mine in the year to come

 

I’m bored

he said

 

below all is water

and above hungry dust

 

he tilted his head

 

by the light of his match

 

I saw neither myself

                     nor another
 

        This poem’s, as all the collection’s (and the earlier “Spaces of Silence”) principal is to omit the title and turn it into an integral part of the poem. In this way the author achieves an on-going mysterious effect which unfolds the poetry’s universal intimacy.On reading, the poem stirs the reader’s mysterious experience . . .with one’s own beginning and soul’s identity.. . .The living person is unable to have a meaningful conversation. . . .  According to Emanuel Levine “the closeness of a face is “the birth of meaning”. The father is not a participant in conversation, but one who reminds us of impending death. . . . .The promise of re-birth – the light of a match, blinds the living, and they, not the “deceased parent” depart from meaningful existence, unable to “see faces”, unable to become part of meaningful interaction. Perhaps here the need to call on the bird (angel) symbol renews connection with world harmony:
 

CLOSE MY LIPS

with your voice

seagull of

velvet eyes

 

let us become sky

                breathing

                       sun

According to one of Buddhist teachings of sunyata, the world is comprehended as a whole in which there is only ”emptiness”. Emptiness is compared with the mystical body of Buddha which is similar to nirvana. Canonical literature understands emptiness in two ways. Firstly, one doesn’t have substance or “real reality”, and secondly– emptiness is Absolute - the essence of all things.. . . From it comes a Voice that recognizes the Speaker through the help of intuition.
 

I KNEW YOUR VOICE

before your name

 

paper soaks up

the remains of an instant

 

in colours

                of ink

                       and blood
 

It seems that Šimkutė intuitively recognizes the Way of emerging world symbols through His voice, and thereby her poetry nears the Absolute.

 

S. Katkauskaite

Extract form review of bilingaul  poetry collection Wind Sheen by   (translated from a Lithuanian Canadian publication “Teviškes žiburiai” July 24, 2007.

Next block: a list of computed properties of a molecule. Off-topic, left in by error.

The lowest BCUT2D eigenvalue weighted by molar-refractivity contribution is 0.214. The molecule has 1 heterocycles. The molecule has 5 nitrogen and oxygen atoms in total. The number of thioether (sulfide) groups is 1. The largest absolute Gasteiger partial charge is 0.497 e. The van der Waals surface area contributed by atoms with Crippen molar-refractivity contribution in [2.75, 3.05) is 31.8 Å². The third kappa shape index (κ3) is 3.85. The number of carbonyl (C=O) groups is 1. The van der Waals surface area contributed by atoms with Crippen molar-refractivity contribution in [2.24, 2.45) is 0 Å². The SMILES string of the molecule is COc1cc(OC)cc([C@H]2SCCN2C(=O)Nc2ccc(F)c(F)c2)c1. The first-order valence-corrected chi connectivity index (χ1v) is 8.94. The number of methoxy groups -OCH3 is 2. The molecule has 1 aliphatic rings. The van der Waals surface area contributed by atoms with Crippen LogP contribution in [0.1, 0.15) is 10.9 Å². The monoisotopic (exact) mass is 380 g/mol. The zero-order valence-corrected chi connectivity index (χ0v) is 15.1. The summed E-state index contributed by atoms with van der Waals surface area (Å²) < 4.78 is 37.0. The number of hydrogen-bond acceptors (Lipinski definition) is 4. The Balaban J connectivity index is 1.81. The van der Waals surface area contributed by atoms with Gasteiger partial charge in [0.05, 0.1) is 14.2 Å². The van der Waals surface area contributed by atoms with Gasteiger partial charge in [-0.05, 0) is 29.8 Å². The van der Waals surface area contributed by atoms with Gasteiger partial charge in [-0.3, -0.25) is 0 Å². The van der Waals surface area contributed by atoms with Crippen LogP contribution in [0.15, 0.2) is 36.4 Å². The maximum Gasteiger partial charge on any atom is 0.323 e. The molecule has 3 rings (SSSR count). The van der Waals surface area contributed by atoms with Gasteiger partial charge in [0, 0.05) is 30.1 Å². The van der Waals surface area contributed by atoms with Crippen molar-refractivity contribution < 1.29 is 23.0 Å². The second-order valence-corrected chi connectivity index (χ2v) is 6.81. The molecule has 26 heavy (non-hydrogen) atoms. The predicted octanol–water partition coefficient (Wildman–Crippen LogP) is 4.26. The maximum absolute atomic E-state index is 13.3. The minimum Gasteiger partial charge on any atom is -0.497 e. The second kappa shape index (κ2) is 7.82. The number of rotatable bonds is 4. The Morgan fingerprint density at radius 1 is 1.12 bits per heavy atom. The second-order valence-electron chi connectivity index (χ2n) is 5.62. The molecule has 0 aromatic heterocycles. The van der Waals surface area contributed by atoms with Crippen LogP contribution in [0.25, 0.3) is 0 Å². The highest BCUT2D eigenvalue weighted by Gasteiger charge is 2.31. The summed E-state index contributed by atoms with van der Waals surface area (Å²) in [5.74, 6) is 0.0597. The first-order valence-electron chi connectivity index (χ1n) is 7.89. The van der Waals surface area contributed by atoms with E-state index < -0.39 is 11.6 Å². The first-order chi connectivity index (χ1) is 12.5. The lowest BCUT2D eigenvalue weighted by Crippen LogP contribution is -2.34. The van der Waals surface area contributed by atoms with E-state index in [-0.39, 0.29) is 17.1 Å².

Wind Sheen is the fourth bilingual poetry book. It is renowned for its succinct use of words, strength of feeling and suggestive thought. L.Šimkutė’s poetry is typical of the younger exile generation. The older generation of poets žemininkai (of the earth) who grew up in Lithuania, yearn for their lost homeland and suffer the painful adjustment of living in a new country. Their poetry is often filled with pain and tragedy. The poetry of the second generation who were born in Lithuania but live elsewhere, emerge from two cultures - their motherland and adopted country. Lidija Šimkutė’s poetry is essentially about life in the present. Occasionally she touches on the past.

Lidija Šimkutė has grown up influenced by two cultures and writes in Lithuanian and English, finding evocative words and images to express her inner world and creative thought. Antanas A. Jonynas appropriately writes in the forward: having a sound knowledge of both languages allows the author free reign to express herself in both languages, ‘intermixing’ the original with the translation.

 In Wind Sheen we find images and metaphors that mirror her life in two cultures which compliment each other. Pines, the green Baltic sea, the nightingale’s song or walks in dewy grass, is Lithuania. Palms, eucalyptus, the depth of the ocean and dolphins are images from her adopted homeland, Australia. There is little nostalgia, but an inner joy and understanding that both cultures can enrich a person’s life and art. . . .

Lidija Šimkutė’s poems like Anna Akhmatova’s are very personal, confirming the unity of nature and humanity in their connection, inner freedom and openness to the world.  We can obtain pure joy from reading these poems along with an understanding that the world surrounding us and within us is mysteriously from the same source with repetitions in the eternal life cycle.

Lidija Šimkutė’s poetry displays the author’s capacity to bring across universal feelings and experiences which overstep any one particular culture. 

 See The Poetry of Lidija Šimkutė (I.Poželaitė-Davis) www.slic.org.au – (Culture)